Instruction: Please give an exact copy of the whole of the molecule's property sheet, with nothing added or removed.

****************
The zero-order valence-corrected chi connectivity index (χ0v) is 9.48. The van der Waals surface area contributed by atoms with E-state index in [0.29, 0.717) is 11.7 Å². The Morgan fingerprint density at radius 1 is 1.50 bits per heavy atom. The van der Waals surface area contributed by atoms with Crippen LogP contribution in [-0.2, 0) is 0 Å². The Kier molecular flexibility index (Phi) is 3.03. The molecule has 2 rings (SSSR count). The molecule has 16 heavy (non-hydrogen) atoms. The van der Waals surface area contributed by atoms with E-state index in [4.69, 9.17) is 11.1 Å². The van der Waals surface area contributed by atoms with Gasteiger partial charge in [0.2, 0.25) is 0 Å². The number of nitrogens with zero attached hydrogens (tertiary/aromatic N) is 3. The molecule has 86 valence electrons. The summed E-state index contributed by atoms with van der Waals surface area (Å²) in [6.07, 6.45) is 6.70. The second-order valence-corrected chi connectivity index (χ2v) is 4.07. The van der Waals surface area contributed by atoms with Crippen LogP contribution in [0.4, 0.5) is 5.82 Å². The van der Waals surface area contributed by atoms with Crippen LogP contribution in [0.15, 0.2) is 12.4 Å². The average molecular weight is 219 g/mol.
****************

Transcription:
The zero-order valence-corrected chi connectivity index (χ0v) is 9.48. The van der Waals surface area contributed by atoms with E-state index in [0.29, 0.717) is 11.7 Å². The Morgan fingerprint density at radius 1 is 1.50 bits per heavy atom. The van der Waals surface area contributed by atoms with Crippen LogP contribution in [-0.2, 0) is 0 Å². The Kier molecular flexibility index (Phi) is 3.03. The molecule has 2 rings (SSSR count). The molecule has 16 heavy (non-hydrogen) atoms. The van der Waals surface area contributed by atoms with E-state index in [4.69, 9.17) is 11.1 Å². The van der Waals surface area contributed by atoms with Gasteiger partial charge in [0.2, 0.25) is 0 Å². The number of nitrogens with zero attached hydrogens (tertiary/aromatic N) is 3. The molecule has 86 valence electrons. The summed E-state index contributed by atoms with van der Waals surface area (Å²) in [6.07, 6.45) is 6.70. The second-order valence-corrected chi connectivity index (χ2v) is 4.07. The van der Waals surface area contributed by atoms with Crippen LogP contribution in [0.4, 0.5) is 5.82 Å². The van der Waals surface area contributed by atoms with Crippen LogP contribution in [0.15, 0.2) is 12.4 Å². The average molecular weight is 219 g/mol.